At the end of June, I posted a story about some Rescue Ranch residents who have been waiting a long time for an adopter. I am happy to report that Joey and Presley, the burn dog, have since found loving homes. The others, Breelee, Onyx, and Rodeo are still looking. What I didn’t say, was that we also have several wonderful huskies looking for their perfect match. Most of them have been with us for quite a while. So if you want a husky, remember we have some great ones at Rescue Ranch!
Typically, pit bulls, senior, special needs, and large black dogs are what people think of as “hard to adopt,” but we have found that, for some reason, huskies and husky mixes spend more time with us on average. Perhaps it is because, young huskies tend to be energetic, they often need space and a high fence. Moreover, regardless of age, their coat requires some maintenance and they shed, a lot. But they’re also beautiful, and generally smart, fun, playful and can often make for great hiking or outdoor companions.
Breed isn’t the best predictor for future behavior
As working dogs, huskies are highly intelligent, and tend to be more independent than your average companion dog. They can get bored if they don’t have enough to do, and some, not all, are escape artists. Another characteristic of some Siberian huskies, is that they’re vocal. They talk a lot. We have one at the house that epitomizes this quality. She talks all the time. Her vocalizations owe more to a modified, lilting howl than a bark. It’s very cute.
Of course, it would be unfair to pigeonhole a dog based exclusively on breed. The vocal Siberian husky I mentioned earlier, for example, is nothing if not a homebody. That would be considered “atypical” by so-called husky standards. Nevertheless, she’s young and healthy yet has very little interest in leaving the property. She’s not remotely moved to jump over any barrier, much less a fence. So, on the one hand, she talks a lot and is fairly independent. On the other, she likes to hang around the house. Does that make her less of a husky? No. In fact, we think she’s probably a full Siberian.
At most, breed characteristics help us understand certain behaviors. As predictors, however, they’re not reliable. When it comes to mixed breeds, they’re pretty much useless. In the end, breed is just one of many factors that influence behavior, including socialization, history, environment, training, health, age, personality, size, etc. The best, most respectful, way to evaluate a dog and whether it’s a good match for you, is to get to know the individual.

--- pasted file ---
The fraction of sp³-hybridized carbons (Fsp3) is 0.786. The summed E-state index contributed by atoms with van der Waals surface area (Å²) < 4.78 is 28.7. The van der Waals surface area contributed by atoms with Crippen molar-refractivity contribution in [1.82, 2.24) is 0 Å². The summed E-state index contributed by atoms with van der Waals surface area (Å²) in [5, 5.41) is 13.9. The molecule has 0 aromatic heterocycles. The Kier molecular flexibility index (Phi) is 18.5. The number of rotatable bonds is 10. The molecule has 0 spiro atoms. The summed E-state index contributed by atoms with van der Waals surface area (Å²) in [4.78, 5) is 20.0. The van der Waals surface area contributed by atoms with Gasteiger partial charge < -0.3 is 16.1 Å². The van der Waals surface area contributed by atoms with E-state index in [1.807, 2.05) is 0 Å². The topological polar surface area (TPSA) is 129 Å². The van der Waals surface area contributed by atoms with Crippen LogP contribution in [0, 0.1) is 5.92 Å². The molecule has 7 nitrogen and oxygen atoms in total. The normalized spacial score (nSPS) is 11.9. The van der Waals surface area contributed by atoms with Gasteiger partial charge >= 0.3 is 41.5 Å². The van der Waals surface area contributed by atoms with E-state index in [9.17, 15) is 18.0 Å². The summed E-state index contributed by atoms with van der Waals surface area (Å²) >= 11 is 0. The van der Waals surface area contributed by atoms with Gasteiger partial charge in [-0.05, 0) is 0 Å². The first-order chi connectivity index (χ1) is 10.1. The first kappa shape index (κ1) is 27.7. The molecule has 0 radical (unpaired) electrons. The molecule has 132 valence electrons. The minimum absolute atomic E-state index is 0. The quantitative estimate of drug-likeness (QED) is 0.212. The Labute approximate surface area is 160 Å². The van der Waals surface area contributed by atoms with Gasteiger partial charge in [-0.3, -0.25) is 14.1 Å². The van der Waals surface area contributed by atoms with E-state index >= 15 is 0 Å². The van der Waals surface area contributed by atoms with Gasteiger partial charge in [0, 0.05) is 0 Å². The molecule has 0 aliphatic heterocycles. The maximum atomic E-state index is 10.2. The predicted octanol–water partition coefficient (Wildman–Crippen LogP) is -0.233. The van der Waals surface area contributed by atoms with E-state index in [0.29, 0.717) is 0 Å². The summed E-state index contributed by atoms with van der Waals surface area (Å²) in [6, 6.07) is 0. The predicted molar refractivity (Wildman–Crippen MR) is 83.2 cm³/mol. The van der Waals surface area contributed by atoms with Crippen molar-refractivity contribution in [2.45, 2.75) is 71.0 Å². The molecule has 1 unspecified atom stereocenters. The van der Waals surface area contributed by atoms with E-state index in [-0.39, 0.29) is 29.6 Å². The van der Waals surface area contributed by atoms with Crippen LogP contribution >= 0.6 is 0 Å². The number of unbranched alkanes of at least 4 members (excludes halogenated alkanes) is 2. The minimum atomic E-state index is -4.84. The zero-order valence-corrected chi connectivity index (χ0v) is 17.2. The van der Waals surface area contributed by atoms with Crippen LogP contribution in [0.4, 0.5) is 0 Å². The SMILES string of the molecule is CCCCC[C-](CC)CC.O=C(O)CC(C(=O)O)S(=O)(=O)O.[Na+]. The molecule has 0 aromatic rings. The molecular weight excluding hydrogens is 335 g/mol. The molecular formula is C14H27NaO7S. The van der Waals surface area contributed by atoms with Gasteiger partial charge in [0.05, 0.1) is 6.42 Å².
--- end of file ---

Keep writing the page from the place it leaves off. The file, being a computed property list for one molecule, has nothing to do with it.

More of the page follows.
Available Rescue Ranch Huskies
If you’d like to adopt an adult husky, we currently have a number of beautiful individuals who would love to get to know you. They run the gamut of high energy to laid back, and young to mature adults.
Bobby, Siberian mix, 10 months at Recsue ranch, nearly 5 years old
Bobby is a mid-energy adult husky. This friendly, playful soul would make wonderful addition to the family. He’s young enough to have plenty of good years ahead , but has passed beyond the frenetic young dog energy stage. When we met he was happy to chase down his ball when I threw it, and so proud to have brought it back!
Jax, Siberian mix, 10 months at Recsue ranch, nearly 6 years old
Jax’s smiling face shows you what a friendly, playful guy he can be. He would probably do best with an experienced dog owner who can help him learn better resource etiquette. He has had some adoption set backs becuase of resource-guarding behaviors. When we went into his enclosure,though, he was thrilled to have visitors and was particularly happy to see Thea, one of his caretakers.
Rory,Siberian mix, 10 months at Recsue ranch, 3 1/2 years old
Rory is a high-energy, young, silly boy who playfully body-checked me when I entered his enclosure. It was all in good fun. Rory is a good-humoured, attention-grabbing, vocal Siberian mix who always seems to be laughing at some private joke. As soon as I stepped into his yard I knew that whatever it was, the joke was on me. This friendly dog is on the large side for a Siberian and would probably be a bit rambunctious for small children. That being said, his enthusiam for life is contagious and he is likely to click with an active adopter.
Koda, Siberian/malamute mix, 8 months at Recsue ranch, 2 1/2 years old
Koda is a wonderful, good-humored, easy going dog. In our experience he does well both kids and cats! And he would probably accept the right canine companion as well. When I visited, he was sharing his outdoor yard with Meadow and they were doing great together. I could tell he really liked posing for pictures. He knows how handsome he is!
Meadow, husky mix, 9 months at Rescue ranch, nearly 7 years old
I wrote about Meadow and Breelee back in early January. When we fostered them, they were clearly bonded partners and we hoped they would be adopted together. But after several months at the ranch, the decision was made to separate them to enhance their chances at adoption. They still see each other and occasionally take walks together, but they no longer bunk together. The separation has gone better than expected. Meadow easily falls into the “laid back” category. While I avoid the term “sweet” because it is overused as a catch- all , it is an excellent descriptor for Meadow. If you’re looking for a companionable husky, who enjoys walks but would be just as happy hanging out with you in the yard or on the couch, Meadow might be the perfect gal for you!